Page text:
The Mets are going to need to fix their league-worst defense, specifically as Stroman’s career 59% ground-ball rate is one of the highest in baseball.
The Cubs addition of Nick Castellanos was a curious one. Per Fangraphs, he ranks 12th in MLB with a 46% Hard-Hit Rate since the beginning of 2018 and shows good road splits; but he’s also a terrible defender which almost neutralizes his offensive value.
Schwarber and Castellanos in the same outfield will produce an all-time blooper reel
— Stuckey (@Stuckey2) July 31, 2019
The Marlins maybe pulled off the shocker of the day, exchanging Zac Gallen for Diamondbacks prospect Jazz Chisholm. Their organization has consistently targeted high-upside athletes, and in their minds, they are dealing an over-achieving pitching prospect for an under-achieving position player who can turn into an all-star.
It’s the type of one-for-one challenge trade that you rarely see in sports anymore, and it will be interesting to see how that trade shakes out in a few seasons.
For prospect hounds, the trade was less shocking than it was for the baseball public overall:
Gallen (82) and Chisholm (84) for me. It’s a very close debate for sure.
— Prospects 365 ⚾️ (@Prospects365) July 31, 2019
Still, the Diamondbacks traded Zack Greinke, added a boatload of prospects, and then filled out their rotation with a competent veteran and a competent rookie.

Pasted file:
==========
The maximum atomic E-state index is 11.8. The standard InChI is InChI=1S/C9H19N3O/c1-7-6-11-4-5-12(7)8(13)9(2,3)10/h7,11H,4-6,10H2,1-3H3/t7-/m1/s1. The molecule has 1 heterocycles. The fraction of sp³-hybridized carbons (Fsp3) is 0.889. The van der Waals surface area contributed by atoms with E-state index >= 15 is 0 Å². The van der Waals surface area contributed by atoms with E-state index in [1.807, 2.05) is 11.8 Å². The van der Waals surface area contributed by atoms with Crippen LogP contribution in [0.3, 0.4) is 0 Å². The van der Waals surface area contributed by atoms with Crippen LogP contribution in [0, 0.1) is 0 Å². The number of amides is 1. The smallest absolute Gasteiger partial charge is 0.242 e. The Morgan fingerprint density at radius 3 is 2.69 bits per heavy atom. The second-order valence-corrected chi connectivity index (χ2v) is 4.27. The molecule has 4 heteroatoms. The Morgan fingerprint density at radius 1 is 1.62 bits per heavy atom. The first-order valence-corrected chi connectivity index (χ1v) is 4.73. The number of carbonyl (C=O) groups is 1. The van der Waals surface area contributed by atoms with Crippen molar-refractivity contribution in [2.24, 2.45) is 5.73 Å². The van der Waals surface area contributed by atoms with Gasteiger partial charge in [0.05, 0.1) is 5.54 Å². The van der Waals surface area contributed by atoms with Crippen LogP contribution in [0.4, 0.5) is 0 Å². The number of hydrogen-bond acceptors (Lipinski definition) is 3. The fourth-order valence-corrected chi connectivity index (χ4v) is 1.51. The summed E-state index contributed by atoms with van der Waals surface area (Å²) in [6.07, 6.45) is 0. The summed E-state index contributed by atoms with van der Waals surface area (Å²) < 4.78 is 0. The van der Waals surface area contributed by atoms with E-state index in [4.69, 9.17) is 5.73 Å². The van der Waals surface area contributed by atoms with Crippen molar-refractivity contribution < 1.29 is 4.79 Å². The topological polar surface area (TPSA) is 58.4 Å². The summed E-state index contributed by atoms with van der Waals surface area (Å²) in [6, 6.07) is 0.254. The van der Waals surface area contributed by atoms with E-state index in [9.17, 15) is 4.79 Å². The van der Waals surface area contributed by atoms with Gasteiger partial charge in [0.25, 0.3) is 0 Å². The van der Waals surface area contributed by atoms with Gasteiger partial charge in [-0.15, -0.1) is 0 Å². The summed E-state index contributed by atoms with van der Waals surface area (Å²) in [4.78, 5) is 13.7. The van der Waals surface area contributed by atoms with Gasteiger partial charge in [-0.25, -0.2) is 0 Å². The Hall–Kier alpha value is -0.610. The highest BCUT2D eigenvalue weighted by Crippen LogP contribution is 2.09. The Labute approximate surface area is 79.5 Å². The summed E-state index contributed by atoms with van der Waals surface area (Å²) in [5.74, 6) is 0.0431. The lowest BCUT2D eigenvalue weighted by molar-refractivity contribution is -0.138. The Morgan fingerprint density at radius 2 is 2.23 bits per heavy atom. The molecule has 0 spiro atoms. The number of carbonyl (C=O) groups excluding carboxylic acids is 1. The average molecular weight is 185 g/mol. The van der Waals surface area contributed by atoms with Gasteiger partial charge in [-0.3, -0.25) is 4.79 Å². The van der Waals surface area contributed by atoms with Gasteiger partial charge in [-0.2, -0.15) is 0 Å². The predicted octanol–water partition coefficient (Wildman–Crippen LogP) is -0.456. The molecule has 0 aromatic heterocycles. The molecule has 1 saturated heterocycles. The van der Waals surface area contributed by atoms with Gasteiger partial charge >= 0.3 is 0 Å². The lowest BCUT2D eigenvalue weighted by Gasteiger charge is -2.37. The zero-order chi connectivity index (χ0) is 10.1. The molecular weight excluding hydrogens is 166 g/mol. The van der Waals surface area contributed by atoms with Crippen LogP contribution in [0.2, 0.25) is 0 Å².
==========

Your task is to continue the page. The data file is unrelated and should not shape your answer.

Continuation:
Are they worse than they were yesterday?
Finding World Series Futures Value
Based upon the chart above, three teams presently show some value in the futures market — the Diamondbacks, Nationals and Twins.
If you’re looking for a longshot, Arizona’s odds should be around 270-1, and you can get them at 500-1. Keep in mind, they have the third-best run differential in the National League (+61), behind the Cubs (+72), but ahead of the Braves (+59) and Nationals (+47).
Minnesota’s odds should be around 12-1, and you can get them at 16-1. They will have to slug their way past one or both of the Astros and Yankees in order to reach the World Series, but they have been breaking home run records all season.
The Twins are the first team in MLB history to hit at least 50 home runs in 3 different calendar months within a season. On July 26, they were they became the fastest team to hit 200 home runs in a single season.
The Nationals are likely my favorite play of the three. Their odds should be under 27-1, and you can still get them at 30-1.
They have a balanced offense featuring three all-star caliber players (Trea Turner, Anthony Rendon, Juan Soto) and the only starting pitching staff (Max Scherzer, Stephen Strasburg, Patrick Corbin) in the NL as deep as the Dodgers.
The Nationals have added four pieces to their bullpen this season (Elias, Hudson, Rodney, Strickland), and they’ll have seven more head-to-head meetings with the Braves to try to make up a 6.5-game deficit in the NL East.